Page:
Social Media and Employee Engagement


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My coworker and I presented a session at the Society for Human Resource Managers (SHRM) Regional Conference a few weeks ago. The topic: Leveraging Social Media to Engage Employees. The thrust of our talk was that a company can engage employees throughout the employee life cycle. In order to do this, you need to understand how they consume social media and create a strategic plan based on that knowledge.

Our topic was based on feedback from human resource professionals wanting to know how to incorporate these tools into their already full internal communications day and how to encourage employee adoption and minimize CEO pushback. In all honesty, I cannot say that we converted anyone in the audience from skeptics to believers.

Key findings from the 2010 Social Media Survey conducted across internal communications practitioners globally may explain why.

  • The profession is divided. Forty eight percent (48%) believe the business case for social media is “very clear” or “clear,” while 46% say it is “very unclear” or “unclear.”
  • Clear signal that training is needed. More than 2/3 or all global internal communicators rate their team’s social media expertise as “very low” or “low” on average and 22% believe their team lacks the skills to make social media happen.
  • Social media responsibility remains unclear. The profession is still largely undecided as to who and which departments should be responsible for its deployment with almost half (46%) unclear about the role they play.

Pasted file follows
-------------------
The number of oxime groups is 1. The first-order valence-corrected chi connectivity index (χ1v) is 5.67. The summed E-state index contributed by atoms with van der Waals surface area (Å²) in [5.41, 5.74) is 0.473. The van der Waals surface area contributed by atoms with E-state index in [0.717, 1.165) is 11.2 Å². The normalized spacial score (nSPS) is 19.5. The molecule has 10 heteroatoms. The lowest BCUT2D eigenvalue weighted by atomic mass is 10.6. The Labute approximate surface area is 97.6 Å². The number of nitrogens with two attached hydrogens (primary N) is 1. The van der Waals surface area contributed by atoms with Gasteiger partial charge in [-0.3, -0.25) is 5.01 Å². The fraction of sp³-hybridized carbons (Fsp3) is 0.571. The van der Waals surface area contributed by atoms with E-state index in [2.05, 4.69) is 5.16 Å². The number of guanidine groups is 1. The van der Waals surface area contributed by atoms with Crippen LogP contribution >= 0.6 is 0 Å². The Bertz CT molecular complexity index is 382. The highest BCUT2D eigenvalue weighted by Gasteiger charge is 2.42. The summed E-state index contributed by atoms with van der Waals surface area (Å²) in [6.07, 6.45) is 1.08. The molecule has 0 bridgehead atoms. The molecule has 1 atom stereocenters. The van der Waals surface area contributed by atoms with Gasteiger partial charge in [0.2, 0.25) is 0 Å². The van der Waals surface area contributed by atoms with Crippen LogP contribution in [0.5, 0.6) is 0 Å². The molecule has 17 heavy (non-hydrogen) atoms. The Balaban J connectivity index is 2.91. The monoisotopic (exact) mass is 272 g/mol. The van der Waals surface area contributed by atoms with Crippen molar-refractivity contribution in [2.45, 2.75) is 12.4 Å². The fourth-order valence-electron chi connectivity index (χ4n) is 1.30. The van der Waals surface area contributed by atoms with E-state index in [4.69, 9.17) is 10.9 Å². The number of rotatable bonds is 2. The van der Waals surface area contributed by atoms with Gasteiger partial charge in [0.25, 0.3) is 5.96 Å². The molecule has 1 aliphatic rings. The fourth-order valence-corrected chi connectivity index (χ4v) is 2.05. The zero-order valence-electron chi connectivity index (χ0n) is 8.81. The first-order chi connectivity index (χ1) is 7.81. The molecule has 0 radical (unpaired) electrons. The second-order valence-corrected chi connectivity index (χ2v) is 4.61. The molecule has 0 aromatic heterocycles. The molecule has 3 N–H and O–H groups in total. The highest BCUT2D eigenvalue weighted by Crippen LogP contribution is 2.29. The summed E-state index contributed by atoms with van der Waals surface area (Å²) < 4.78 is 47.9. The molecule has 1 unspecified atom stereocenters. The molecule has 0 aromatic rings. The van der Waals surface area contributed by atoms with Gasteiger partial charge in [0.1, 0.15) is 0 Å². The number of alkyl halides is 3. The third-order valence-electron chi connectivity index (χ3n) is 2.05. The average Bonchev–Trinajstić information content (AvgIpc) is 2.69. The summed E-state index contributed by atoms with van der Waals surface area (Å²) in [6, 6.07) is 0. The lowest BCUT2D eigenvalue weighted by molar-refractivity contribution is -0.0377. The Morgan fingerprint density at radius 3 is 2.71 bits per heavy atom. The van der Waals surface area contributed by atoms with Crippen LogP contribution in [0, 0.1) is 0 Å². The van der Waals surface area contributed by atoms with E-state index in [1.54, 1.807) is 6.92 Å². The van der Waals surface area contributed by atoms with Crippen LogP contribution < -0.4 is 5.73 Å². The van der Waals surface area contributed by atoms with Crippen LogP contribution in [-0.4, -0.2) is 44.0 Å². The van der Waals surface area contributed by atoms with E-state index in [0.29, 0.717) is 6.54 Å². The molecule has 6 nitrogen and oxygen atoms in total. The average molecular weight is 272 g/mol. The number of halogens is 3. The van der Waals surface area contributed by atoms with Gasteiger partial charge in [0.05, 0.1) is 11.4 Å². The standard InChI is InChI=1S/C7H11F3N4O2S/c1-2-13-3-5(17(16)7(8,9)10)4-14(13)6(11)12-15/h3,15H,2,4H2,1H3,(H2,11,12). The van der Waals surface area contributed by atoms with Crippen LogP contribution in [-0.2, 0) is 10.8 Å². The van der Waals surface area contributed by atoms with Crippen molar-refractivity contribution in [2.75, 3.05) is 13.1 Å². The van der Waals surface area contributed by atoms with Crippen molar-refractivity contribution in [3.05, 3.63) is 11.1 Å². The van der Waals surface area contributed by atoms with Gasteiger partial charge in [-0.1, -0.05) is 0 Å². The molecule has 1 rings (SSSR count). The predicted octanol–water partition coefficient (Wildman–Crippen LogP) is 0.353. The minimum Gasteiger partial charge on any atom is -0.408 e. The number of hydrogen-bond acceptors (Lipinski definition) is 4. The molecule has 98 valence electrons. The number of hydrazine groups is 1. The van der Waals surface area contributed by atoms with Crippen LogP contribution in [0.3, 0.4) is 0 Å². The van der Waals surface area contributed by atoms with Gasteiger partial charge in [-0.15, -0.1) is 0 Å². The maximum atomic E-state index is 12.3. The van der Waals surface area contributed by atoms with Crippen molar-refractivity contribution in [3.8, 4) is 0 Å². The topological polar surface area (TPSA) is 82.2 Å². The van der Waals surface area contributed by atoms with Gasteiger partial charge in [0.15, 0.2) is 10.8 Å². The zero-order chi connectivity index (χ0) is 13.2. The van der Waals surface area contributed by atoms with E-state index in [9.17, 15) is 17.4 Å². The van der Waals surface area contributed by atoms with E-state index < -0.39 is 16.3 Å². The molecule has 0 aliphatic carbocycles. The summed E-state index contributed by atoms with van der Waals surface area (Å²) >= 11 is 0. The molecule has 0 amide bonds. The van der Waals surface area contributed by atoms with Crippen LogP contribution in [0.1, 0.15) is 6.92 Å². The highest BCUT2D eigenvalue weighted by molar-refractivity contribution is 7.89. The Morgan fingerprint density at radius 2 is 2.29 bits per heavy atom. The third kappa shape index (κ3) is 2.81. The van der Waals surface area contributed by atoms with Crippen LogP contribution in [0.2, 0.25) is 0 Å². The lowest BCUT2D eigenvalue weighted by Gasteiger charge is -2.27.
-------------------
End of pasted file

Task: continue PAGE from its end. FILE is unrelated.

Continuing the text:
• The majority of the companies surveyed are slow to make the cultural shift. Fifty five percent (55%) remain unconvinced are are undecided about how their organization’s culture could benefit from the use of social media.
  • The majority of leaders (68.8%) prefer email and electronic newsletters to communicate to staff and employees.

One glimmer of hope is that a fair number of leaders blog regularly (24.3%), one third participate in closed company forums and Q&A sessions with employees and nearly 10% tweet updates on Twitter.

We made the case in our HR Branding: A Field Guide that having a strong internal brand helps companies recruit and retain the best, create long-term loyalty and empower your people as brand ambassadors.

Hmmmm. Sounds similar to my opening statement: Social media can engage people throughout the employee life cycle.

Perhaps if companies start looking at social media as an extension of their brand, then HR would gladly join hands with marketing and work to extend their brand message both internally and externally.

Source: Melcurm Social Media Survery 2010 – Detailed Findings, Press Release 26 May 2010.

Republished with author's permission from original post.

Nicolette Beard
As a former publisher and editor, I'm passionate about the written word. I craft content to help drive the autonomous customer experience (CX) revolution. My goal is to show call center leaders how to reduce the increasing complexity of the customer journey.


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